Flow cytometry data were collected on an S3e cell sorter (Bio-Rad, Hercules, CA) using a target flow rate of 2,000 cps and collecting 30,000 counts for each sample. A 488-nm laser line was used for excitation at its maximum power setting, with amplification settings of 450 (forward scattering [FSC]), 350 (side scattering [SSC]), and 900 (FL1, 525/30 nm). The cell sorter is calibrated daily for a linear response to sample fluorescence intensity. Acquisition was triggered by forward scattering with a threshold of 3. Data were exported as an FCS file and imported into a custom Python script using FlowCal (36). Following previous methods (1), one-third of samples were selected based on proximity to the peak of FSC area and SSC height in a two-dimensional (2D) histogram using the density2d method in FlowCal. The FL1 area measurements were used to estimate the mean and variance of GFP distributions for all samples. This was done by estimating the probability density functions in bins distributed equally in logarithmic space and fitting by least-squares minimization to a gamma function. We found that this method reduced the influence of low-FL1 area events that escaped other gating steps and which had frequencies that varied for different samples and days (data and figures are available in an online repository [33]). In all plots, the mean fluorescence of a strain harboring a similar plasmid, pZH501, that does not encode a fluorescent protein was subtracted (1).
Noise was calculated as the coefficient of variation squared (CV2) from the mean, μ, and variance, σ2, as σ22. We chose CV2 to facilitate comparison with earlier work (1, 2). We note that gating by FSC area and SSC height to some extent selects for cells near the median cell size, so ignoring other sources of experimental error, we expect our noise measurements to fall somewhere between the noise in the number of proteins per cell and the noise in the protein concentration. In earlier work identifying the extrinsic noise limit, noise was estimated from integrated fluorescence intensities normalized by cell size (proportional to protein concentration) in microscope images (1). The script for data analysis as well as all raw flow cytometry data is available in an online repository (33) and utilized modules from SciPy, NumPy, Matplotlib, and Pandas.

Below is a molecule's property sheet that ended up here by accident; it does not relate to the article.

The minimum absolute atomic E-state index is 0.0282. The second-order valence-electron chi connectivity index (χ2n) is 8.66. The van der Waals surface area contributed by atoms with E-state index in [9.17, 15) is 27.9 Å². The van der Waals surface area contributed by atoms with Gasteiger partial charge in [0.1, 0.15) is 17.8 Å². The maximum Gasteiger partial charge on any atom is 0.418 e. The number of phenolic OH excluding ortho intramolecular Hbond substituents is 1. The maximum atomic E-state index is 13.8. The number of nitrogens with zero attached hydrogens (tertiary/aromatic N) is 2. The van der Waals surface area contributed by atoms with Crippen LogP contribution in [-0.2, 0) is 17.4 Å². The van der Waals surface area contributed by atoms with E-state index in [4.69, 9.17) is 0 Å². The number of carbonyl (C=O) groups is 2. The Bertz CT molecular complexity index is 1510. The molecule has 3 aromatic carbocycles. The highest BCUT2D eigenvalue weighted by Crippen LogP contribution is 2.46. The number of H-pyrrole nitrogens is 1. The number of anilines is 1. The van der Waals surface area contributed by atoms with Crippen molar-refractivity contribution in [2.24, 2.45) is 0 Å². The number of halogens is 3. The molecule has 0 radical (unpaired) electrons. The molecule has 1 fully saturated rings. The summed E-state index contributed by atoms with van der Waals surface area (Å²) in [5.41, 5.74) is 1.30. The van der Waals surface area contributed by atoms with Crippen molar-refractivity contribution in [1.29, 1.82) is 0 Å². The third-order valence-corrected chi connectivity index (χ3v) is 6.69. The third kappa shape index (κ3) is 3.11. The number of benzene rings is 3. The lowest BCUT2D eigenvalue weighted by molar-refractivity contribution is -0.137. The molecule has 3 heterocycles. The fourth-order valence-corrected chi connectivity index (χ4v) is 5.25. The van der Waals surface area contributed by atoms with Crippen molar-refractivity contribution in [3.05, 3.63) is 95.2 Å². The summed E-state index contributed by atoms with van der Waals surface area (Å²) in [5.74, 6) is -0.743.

All imaging was done on a Leica DMI6000 inverted microscope using illumination from a Leica EL6000 source (at various intensities, ensuring minimal photobleaching during acquisition), fluorescence filter cubes (Leica GFP ET, a custom filter set with Semrock filters FF01-561/13, FF02-616/73, and DI02-R561, or the Semrock LF514-B filter set), a 100×/1.46 a-plan apochromat oil immersion objective, Leica type F immersion oil, and an Evolve 512 electron microscopy charge-coupled device (EM-CCD) camera (Photometrics) using 16-bit EM gain amplification. Images were prepared using Fiji (37), with linear scaling and maintenance of minimum and maximum intensity values for all comparable images.
For mRNA imaging, overnight cultures were diluted 1:100 and grown at 30°C in M9 medium supplemented with 1× minimal essential medium (MEM) amino acids (M9A) or M9A medium additionally supplemented with 1% SOB medium for 2 to 4 h. Supplementation with SOB is used to provide quasi-rich growth conditions with very low fluorescence background and autofluorescence without the expense of commercial rich minimal media. We previously used this growth condition to characterize gene expression noise for different systems (1). Agarose gel pads (3% BP165-25; Fisher Bio-Reagents) were prepared with M9A medium with and without supplementation with 1% SOB, and the microscope sample chamber was maintained at 30°C.